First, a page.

Jan 28 2017
Happy Chinese New Year
Happy Chinese New Year
CS Contributes to BUILDINGS Article about the Cradle To Cradle Certified™ Products Program
Types of Building Movement
Over the past few years, I was involved in projects to replace the expansion joint covers on both the Tampa International and the Lambert-St Louis International airports. In each of these facilities, the expansion joint covers were replaced as part of a floor replacement upgrade. Recently, I was on a string of out-of-town trips and got the opportunity to see both of these completed projects.
It reminded me of how both jobs had similar load-bearing requirements and made me think about how important it is to ensure that the specified covers are able to withstand the anticipated traffic.
The importance of planning for the expansion joint cover load requirements is often overlooked. It is nearly as important as determining the correct movement, especially in airports. If you have ever traveled through an airport, there is a good chance you were almost a run over by the horn-honking carts used to transport people and bags from gate to gate. Considering how often they crisscross the terminal, these fully-loaded carts can very quickly ruin the best designed expansion joint cover, if load requirements are not well-thought-out.
The importance of planning for the expansion joint cover load requirements is often overlooked.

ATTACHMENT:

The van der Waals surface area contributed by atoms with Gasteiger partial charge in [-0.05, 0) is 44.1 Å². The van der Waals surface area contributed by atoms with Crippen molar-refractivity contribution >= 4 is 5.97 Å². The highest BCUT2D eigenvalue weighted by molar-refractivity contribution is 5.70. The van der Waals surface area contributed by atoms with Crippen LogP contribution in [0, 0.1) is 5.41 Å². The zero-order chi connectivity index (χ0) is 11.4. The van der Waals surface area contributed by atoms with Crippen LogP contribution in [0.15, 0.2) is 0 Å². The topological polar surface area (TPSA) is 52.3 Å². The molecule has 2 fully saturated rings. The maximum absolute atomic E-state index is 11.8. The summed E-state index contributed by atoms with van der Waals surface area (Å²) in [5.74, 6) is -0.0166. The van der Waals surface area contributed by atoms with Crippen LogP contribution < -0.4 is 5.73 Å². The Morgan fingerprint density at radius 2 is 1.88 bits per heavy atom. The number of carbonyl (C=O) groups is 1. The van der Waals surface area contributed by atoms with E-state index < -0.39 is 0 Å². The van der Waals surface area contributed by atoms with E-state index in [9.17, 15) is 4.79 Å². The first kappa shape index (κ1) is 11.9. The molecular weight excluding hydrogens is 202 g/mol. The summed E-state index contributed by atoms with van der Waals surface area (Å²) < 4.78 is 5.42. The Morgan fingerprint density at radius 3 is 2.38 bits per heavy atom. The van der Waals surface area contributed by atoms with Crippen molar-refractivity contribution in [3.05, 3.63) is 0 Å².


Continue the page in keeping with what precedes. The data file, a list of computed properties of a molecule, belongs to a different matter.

We learned this lesson the hard way on the Concourse A project at Lambert-St. Louis International Airport. In order to withstand a heavier load requirement, we increased the thickness of our heavy-duty, surface-mounted plate cover without considering how flush it must be. As a result, the top of the plate extended above the rest of the flooring surface. Even when a cover meets ADA requirements for elevation changes, we must consider travelers moving through the terminal with their small-wheeled luggage to ensure that our joint covers are not causing a noticeable bump.
With our knowledge gathered from Concourse A on load and flush requirements, we were ready when they requested a custom joint cover on Concourse C. We designed a cover that matched the tile pattern width, resulting in a heavy-duty system that blends with the surrounding finishes and has a minimal bump.
Our struggles in St. Louis turned into valuable knowledge gained, because at Tampa International Airport the same design principles were needed. Thanks to our work at Lambert-St. Louis International Airport, we handled the job with ease. See APF cover in image at top.
At CS custom expansion joint covers are our specialty. On these two jobs we added more information to our knowledge base that we can carry into the next project and beyond.
– Account for the correct load requirements for your project.
– Consider all consequences of your design modifications.
Your next project could be our next successful job!